Flyers

Flyers Weekly Observations: No need to read between the lines

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Flyers Weekly Observations: No need to read between the lines

That week for the Flyers?

To poach a line from a Charlie Brown movie you may have watched over the last few days … “Good grief.”

This past week saw the Flyers hit the ice three times and fall three times in disheartening fashion, pushing their losing streak to seven games, the longest for the club since it lost 10 straight in 2008.

On Tuesday, they sleepwalked to a bowling-shoe ugly 5-2 loss to the visiting Vancouver Canucks. On Wednesday, they suffered 4-3 OT loss to the New York Islanders in Brooklyn. And in the annual Black Friday matinee, they blew a two-goal lead to the Islanders in the third period and fell yet again in OT, 5-4.

There is plenty to get to as the natives get more and more restless, so let’s hop right into this week’s observations.

• Moments after the Flyers sewed up their longest losing streak in nearly a decade Friday, head coach Dave Hakstol stood in front of the media and made some interesting comments regarding his team’s recent play.

“You’ve got to evaluate it for what it is,” he said. “I think in seven of our last ten we’ve gotten a point. Five of those are shootout or overtime losses.”

Hmmmm.

A point is a point, sure, but a loss is also a loss. The Flyers, before Sunday’s games around the league, have 22 points and are last in the Metropolitan Division. They also still have seven straight losses and the season could be on the verge of unraveling before we even hit December. 

Hakstol also hinted at veteran merit as a reason for throwing a Claude Giroux-Valterri Filppula-Brandon Manning three-man unit out against the Isles in OT rather than playing a younger, more offensively gifted defenseman such as Shayne Gostisbehere or Travis Sanheim, or even Robert Hagg or Samuel Morin in OT.

Again … hmmmm.

Merit is one thing, the best chance to win the game and end a long losing streak is another. Odds are the younger players give the Flyers a better chance to win there with their offensive gifts.

Look, many coaches aren’t going to be negative to the media, especially after a hard loss. And Hakstol is “coach-speak” royalty. Very rarely are you going to get something out of him in a press conference — and that’s fine, that’s just who he is.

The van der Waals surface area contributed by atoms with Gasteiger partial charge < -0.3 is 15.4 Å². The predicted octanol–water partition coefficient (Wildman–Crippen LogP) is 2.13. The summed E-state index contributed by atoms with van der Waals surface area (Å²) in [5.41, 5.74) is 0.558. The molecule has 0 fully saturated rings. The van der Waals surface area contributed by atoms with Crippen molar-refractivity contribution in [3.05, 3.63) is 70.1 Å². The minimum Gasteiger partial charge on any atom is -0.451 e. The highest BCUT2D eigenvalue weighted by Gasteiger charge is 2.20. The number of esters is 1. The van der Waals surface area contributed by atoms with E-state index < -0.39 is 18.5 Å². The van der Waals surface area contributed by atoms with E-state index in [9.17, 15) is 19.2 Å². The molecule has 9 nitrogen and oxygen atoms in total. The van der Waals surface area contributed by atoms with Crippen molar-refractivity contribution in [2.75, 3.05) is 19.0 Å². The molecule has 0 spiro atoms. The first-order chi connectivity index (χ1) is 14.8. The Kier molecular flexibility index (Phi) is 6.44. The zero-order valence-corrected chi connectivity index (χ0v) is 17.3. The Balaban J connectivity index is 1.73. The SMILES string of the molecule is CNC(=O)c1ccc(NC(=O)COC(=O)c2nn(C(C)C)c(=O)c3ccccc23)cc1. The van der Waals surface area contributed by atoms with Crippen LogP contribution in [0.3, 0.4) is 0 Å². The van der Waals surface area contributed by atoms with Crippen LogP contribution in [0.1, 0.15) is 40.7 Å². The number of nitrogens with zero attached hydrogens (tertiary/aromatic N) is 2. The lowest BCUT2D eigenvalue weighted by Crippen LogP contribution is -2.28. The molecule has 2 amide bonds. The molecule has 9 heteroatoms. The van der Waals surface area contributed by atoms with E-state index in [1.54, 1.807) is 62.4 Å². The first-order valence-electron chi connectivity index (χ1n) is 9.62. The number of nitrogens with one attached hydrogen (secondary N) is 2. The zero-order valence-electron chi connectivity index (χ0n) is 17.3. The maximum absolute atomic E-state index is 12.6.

But who are the Flyers right now? No need to read between any lines, the Flyers just aren’t a very good team right now, in all phases.

• While he didn’t find the scoresheet in the two games against the Isles this week, Danick Martel left a nice impression after his call-up from the Phantoms.

Martel, who earned his promotion to the big club by scoring 14 goals in the Phantoms’ first 17 games of the season to lead the entire AHL, fired four shots on goal and made himself noticeable on the ice. You have to like the scrappiness he displayed as he played an integral role in any scrums when he was on the ice and wasn’t afraid to get his nose dirty.

Those are the types of things that can provide energy and that’s a player himself who can provide energy. And if there’s something the Flyers need a desperate injection of right now, it’s energy.

• Remember the shootout narrative that has forever plagued the Flyers? That was a rhetorical question, of course, you do. Well, there’s a new narrative forming to bog the Flyers down because they can barely get to the shootout without falling flat.

The Flyers are now 2-10 in one-goal contests through 23 games played this season. They are 1-4 in overtime games and 0-2 in shootouts this year, as well. 

So let’s do everyone’s favorite activity, math, and add up the numbers here. That’s six extra points left on the table in the OT and shootout losses and another helping of six more points left on the table in the remaining three one-goal losses. That adds up to 12 potential points the Flyers have left hanging there.

Even worse, the Flyers have held leads at some point of each of the last five games of this miserable losing streak.

• The effort Tuesday against the Canucks may have been the most futile of the still-young season for the Flyers. After Ivan Provorov’s first-period tally that opened the scoring, the Flyers were just lifeless as Brock Boeser and the Canucks dominated from there on out. The boos that played the night’s soundtrack at the Wells Fargo Center that night were well-earned.

That black eye Tuesday ended a stretch that saw the Flyers play 10 straight games against Western Conference foes. They went 2-4-4 in that span and were shut out four times.

• Observation (kinda) from the future: The Flyers will face the blood-rival Penguins for the first time this season Monday evening. And while the many of the main characters who made the Battle of Pennsylvania must-see television in recent years remain in their respective sweaters, some of the luster has been wiped away, as the Flyers have been so inconsistent and the Pens have dominated all comers. 

Here’s hoping the rivalry can soon find that same disdain and boiling blood that we all know and are gluttons for.

Coming up this week: Monday at Pittsburgh (7 p .m. on NBCSP), Tuesday vs. San Jose (7 p.m. on NBCSP), Saturday vs. Boston (1 p.m. on NBCSP).

2018 NHL mock draft roundup: Flyers going forward-heavy in 1st round

2018 NHL mock draft roundup: Flyers going forward-heavy in 1st round

For the third time in the past five years, the Flyers will have two first-round draft picks thanks to Ron Hextall’s commitment to drafting and developing being implemented when he took over in 2014.